After walking around for about 10 minutes we saw a vending machine for drinks on the corner of the sidewalk. We rushed over to it, eager to try our first authentic Japanese beverage. My first instinct was to buy each drink to try them all, but realizing that we forgot my straws (I packed a box of straws just in case) at the hotel room, my selection was limited to only bottled drinks. The difference in the grip and the mouth opening makes bottle drinks much easier for me to drink from than cans if I am not using a straw. There were 2 main drinks I couldn’t wait to try on this trip, Japanese milk tea and Japanese green tea. Seeing that the vending machine had milk tea in a can and green tea in a bottle, I got the green tea. After highly recommending the milk tea to Scarlett, she got that. Both happy with our choices, we stood there drinking our drinks, blown away at the fact that we were no longer in the states.  As soon as we finished drinking, we continued walking around a little bit more. Just about every few minutes we saw a vending machine with mostly different drinks in each one. Me, worried about my usual bathroom dilemma, resisted the urge to buy something from each one, we just peeked in every vending machine we passed looking at all the different kinds of drinks. At around 7:00 am seeing nothing was opening, we decided to head back to the hotel. Being that we were headed back to our hotel room, supplied with straws, I bought 2 canned drinks, milk tea and something new to try while Scarlett got a water and another milk tea.

When we got back to the hotel room I messaged a pen pal I had communicated with ever since I knew I was coming to Japan, who lived in Osaka to see when things normally opened. After she responded saying 10:00 am, we decided to just eat at the hotel restaurant again since we were starving. I was hoping the selection might have been more culturally traditional for breakfast. My hopes failed me; it was a buffet serving American breakfast, but we were given traditional hot green tea to drink which made me happy while I ate a croissant, eggs (sashimi style, finger food), and sliced up fruit as my second meal in Japan. After eating we went back to our room to plan out the day.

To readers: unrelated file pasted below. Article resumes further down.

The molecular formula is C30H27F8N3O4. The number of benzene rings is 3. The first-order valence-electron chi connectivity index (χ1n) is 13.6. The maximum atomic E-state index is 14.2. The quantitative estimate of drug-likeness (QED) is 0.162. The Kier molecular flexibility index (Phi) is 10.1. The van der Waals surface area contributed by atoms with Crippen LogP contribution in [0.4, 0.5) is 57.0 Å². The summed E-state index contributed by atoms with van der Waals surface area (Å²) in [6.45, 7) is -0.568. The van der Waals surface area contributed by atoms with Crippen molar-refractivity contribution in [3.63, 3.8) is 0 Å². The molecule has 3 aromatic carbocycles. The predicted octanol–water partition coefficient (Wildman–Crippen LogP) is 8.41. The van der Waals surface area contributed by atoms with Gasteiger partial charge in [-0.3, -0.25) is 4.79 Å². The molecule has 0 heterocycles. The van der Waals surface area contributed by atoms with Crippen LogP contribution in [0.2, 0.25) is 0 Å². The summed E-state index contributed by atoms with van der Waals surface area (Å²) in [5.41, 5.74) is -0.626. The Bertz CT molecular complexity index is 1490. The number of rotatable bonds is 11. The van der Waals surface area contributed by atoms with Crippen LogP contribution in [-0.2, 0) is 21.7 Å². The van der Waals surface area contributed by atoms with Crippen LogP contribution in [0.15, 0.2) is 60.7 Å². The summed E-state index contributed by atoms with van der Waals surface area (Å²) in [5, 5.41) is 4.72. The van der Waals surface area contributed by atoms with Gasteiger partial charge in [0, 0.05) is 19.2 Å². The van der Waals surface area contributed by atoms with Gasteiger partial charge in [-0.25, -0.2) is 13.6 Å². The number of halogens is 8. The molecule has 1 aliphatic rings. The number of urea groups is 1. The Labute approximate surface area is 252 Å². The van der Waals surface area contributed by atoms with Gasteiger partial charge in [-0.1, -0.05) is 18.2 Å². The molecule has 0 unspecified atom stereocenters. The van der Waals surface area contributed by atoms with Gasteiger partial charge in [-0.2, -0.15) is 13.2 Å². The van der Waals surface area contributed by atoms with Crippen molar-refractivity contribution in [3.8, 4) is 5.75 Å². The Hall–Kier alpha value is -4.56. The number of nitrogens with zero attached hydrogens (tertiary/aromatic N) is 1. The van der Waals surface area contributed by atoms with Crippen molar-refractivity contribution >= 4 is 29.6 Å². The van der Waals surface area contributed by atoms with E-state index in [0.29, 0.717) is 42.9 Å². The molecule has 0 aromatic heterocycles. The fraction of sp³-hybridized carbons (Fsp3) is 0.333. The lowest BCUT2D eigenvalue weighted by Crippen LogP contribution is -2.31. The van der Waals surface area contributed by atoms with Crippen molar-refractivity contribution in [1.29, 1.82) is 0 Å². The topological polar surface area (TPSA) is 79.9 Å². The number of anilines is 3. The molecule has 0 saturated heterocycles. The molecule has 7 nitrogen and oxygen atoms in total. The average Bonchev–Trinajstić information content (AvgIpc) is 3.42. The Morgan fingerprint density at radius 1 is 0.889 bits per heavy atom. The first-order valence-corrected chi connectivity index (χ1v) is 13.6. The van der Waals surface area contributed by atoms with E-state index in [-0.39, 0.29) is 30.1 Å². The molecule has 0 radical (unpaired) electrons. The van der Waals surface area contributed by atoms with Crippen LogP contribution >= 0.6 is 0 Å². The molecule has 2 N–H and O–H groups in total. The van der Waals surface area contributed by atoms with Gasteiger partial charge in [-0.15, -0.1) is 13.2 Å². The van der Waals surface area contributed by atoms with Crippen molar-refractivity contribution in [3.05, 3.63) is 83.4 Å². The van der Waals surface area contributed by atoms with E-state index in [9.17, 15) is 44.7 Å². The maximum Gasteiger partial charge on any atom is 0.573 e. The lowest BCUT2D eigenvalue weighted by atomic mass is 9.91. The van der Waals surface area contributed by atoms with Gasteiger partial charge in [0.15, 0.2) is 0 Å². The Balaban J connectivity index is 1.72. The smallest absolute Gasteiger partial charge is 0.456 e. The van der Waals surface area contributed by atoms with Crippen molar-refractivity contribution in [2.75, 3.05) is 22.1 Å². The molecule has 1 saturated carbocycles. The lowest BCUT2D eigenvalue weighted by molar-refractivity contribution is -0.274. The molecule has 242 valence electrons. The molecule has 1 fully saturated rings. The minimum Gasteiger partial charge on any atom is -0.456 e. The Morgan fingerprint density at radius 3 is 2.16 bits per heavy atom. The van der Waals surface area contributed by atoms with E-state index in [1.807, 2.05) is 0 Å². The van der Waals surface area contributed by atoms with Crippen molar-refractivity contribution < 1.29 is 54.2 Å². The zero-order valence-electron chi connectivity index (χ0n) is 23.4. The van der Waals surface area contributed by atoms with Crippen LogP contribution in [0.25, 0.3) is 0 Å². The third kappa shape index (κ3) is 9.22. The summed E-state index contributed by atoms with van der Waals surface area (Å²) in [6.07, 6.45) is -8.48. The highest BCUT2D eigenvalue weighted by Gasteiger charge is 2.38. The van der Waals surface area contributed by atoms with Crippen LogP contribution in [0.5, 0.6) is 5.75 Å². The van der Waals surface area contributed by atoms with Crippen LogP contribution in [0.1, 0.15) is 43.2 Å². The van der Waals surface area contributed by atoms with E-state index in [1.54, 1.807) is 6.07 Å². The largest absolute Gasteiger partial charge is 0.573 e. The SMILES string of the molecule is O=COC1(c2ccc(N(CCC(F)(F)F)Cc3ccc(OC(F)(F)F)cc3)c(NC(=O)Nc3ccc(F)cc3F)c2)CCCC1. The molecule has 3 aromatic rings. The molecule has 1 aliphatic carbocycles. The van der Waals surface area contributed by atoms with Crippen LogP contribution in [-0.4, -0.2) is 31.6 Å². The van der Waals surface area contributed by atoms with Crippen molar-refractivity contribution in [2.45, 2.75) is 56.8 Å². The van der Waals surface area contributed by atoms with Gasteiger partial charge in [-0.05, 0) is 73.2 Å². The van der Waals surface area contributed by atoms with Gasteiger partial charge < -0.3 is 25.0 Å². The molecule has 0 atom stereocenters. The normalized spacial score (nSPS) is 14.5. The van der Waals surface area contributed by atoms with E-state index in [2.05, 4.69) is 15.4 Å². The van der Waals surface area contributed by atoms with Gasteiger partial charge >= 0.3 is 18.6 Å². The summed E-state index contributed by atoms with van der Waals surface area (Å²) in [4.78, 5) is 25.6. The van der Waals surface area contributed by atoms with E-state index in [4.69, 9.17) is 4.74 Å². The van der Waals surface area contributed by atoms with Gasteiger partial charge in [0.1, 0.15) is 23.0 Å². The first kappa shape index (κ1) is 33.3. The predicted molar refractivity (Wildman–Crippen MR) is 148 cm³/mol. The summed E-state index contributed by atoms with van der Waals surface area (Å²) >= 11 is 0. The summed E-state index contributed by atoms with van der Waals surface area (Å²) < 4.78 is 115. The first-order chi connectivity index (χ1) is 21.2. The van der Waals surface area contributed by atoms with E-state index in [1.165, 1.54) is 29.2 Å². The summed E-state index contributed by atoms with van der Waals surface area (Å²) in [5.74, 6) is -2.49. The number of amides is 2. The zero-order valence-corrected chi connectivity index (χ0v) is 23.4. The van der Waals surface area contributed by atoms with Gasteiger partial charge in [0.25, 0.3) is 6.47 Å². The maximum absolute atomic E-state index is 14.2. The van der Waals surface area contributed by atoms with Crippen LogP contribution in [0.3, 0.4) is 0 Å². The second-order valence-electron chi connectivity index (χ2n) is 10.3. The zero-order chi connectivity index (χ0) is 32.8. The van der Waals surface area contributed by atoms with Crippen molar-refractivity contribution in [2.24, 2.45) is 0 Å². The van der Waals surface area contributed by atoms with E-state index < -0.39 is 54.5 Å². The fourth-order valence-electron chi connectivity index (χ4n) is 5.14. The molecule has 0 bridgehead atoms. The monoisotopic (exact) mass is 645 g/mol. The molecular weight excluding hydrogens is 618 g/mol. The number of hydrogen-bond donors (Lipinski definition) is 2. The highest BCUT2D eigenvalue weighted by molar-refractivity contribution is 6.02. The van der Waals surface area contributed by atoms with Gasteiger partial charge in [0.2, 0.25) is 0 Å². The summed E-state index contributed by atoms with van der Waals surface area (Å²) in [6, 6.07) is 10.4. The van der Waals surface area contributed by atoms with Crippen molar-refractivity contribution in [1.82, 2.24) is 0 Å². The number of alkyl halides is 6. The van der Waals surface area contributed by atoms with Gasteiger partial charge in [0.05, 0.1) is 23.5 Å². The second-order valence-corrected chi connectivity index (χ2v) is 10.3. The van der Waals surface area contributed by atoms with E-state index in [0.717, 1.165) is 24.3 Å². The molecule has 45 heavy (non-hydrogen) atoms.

Before leaving for Japan we bought a guidebook specifically for Osaka.  Both looking in the book and online we decided to check out Namba, a popular shopping district in Osaka. I checked out the location of it on my newly bought ipad and saw it was a straight shot from the hotel, either a 20 minute walk or a 3 minute train ride. We opted to walk for many reasons, the main reason was we just wanted to explore.

We left our room around 9:30 bringing my silverware set and a couple of straws with us. This time there was a bunch more people walking outside with a few stores opened. While we walked to Namba I just looked around and stared in amazement at being in Japan; it was a dream come true. The more we walked the more lack of accessibility we saw. Given the inaccessibility I began wondering again how I was going to be viewed and/or treated throughout this trip. And the prospect of me actually living there one day was diminishing right before my eyes.  When we arrived at what seemed to be Namba, it wasn’t quite ten yet so we went in to a little café conveniently located at the entrance of the shopping strip. Luckily the café was accessible to get in to it. We were greeted with a polite ‘irasshaimase’ (welcome) by the staff as we walked in. Since it wasn’t crowded we both took our time looking at the menu and we both ordered milk teas. To our surprise they weren’t sweetened at all, but they came with something called “Gum Syrup” to use as our sweetener. As we sat in the café drinking, we could tell outside was getting livelier.

Finished, we walked outside, turned and we saw two rows of shops on each side of us stretching as far as we could see. This area seemed to have better accessibility, fewer buildings had steps.  Ten minutes of walking we approached a crosswalk with massive advertisements on buildings, unlike we have ever seen before. The shops continued and the second section had a gigantic multiple story H&M store which was the first store we went in to, unfortunately due to not finding an elevator we just strolled around on the 1st floor.

The second store we went in to was a small shop that sold kimonos; we were greeted by a girl who could understand and speak a little English. We asked her where the kimonos were and she took us in the back where they were. Scarlett and I looked around for a minute and then the girl came back with a book. She started showing Scarlett some of the kimonos. Given that she was talking to Scarlett I started to zone out, half-way listening and looking downwards. Admittedly, this is something I need to work on; it is my defense mechanism a lot of the time to avoid awkwardness when I’m in my manual wheelchair since people often talk to the one pushing me and avoid talking to me. But this experience was totally different, after showing Scarlett the kimonos she came over to me and asked if I wanted to see or try on any kimonos for guys. Stunned she was talking to me so nonchalantly; I perked up and snapped out of my ‘shy mode’. We left the store soon after she showed me a few kimonos with only purchasing a fan.